News Briefs

State Police Want Charges in Quabbin Incident

By Stephanie Kraft

State police are pressing for charges against five men and two women originally from Pakistan, Saudi Arabia and Singapore who were allegedly found at Quabbin Reservoir at 12:30 a.m. May 14, long after the reservoir’s recreational areas were supposed to be closed. The seven identified themselves as chemical engineers and said they were at Quabbin because of professional interest in the reservoir, which provides drinking water to the Boston area as well as Wilbraham, Chicopee and a part of South Hadley.
State police did not arrest the group, but notified the FBI, since the presence of unauthorized people after hours near vital infrastructure such as a public water suppy can be a precursor to a terrorist act. The FBI said it had no information suggesting that any of the seven were linked to terrorist activity.
The state police moved to charge the seven with trespassing, but at a show-cause hearing in district court in Belchertown, the clerk of the court issued a continuance without a finding rather than a criminal complaint.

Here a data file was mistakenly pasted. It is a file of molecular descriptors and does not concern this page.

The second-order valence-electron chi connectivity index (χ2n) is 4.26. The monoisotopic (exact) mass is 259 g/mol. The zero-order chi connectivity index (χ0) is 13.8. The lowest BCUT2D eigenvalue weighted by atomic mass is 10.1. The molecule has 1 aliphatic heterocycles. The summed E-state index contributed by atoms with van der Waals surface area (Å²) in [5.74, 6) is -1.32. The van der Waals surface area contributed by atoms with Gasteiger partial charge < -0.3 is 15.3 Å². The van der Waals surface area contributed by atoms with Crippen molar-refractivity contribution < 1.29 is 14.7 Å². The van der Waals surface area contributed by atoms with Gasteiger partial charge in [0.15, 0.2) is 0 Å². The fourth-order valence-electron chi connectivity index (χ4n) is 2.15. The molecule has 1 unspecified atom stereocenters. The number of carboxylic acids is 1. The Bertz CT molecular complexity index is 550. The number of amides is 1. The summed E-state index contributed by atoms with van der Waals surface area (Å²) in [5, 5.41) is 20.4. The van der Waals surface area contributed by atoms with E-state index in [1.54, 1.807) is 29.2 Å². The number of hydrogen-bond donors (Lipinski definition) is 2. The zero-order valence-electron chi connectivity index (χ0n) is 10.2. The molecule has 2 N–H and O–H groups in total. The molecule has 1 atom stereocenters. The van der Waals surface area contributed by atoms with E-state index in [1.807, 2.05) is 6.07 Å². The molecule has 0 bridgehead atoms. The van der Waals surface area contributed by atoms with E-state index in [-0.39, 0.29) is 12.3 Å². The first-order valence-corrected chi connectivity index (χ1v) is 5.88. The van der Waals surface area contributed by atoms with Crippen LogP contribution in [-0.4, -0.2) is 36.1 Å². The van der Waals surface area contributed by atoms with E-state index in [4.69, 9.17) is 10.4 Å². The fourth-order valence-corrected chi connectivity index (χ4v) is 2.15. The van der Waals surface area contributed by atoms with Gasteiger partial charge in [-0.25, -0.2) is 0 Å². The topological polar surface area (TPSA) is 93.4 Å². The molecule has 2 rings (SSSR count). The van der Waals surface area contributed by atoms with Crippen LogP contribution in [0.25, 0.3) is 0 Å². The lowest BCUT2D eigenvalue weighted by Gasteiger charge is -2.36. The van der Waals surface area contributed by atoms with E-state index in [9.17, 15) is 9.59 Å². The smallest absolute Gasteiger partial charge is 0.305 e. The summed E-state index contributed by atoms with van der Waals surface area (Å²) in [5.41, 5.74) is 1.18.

But the state police challenged the clerk’s action by appealing the continuance, asking for judicial review. The Quabbin, with its 412 billion gallons of potable water, is “a critical infrastrucure, a key resource,” state police spokesman David Procopio told the Advocate. “Even before [the Boston Marathon bombing on April 15], since 9/11 the state’s critical infrastructure sites have warranted closer scrutiny when there is trespassing, vandalism or what might usually be considered a minor crime. The time they were found up there, 12:30 in the morning—their statements that they were there because of their interest in engineering—it’s not the same as if some kids were found up there at 10 o’clock drinking beer. So because of that we believe that there should be a record of charges issued.” At press time the issue had not been resolved.•

The NSA, Your Phone and Bernie Sanders

Vermont Senator Bernie Sanders has filed a bill that would limit the wide powers of surveillance currently used by the FBI and the NSA (National Security Agency) to monitor telephone communications. The bill comes in the wake of revelations by the Guardian that the agencies were harvesting large volumes of data from telephone calls, email and Internet.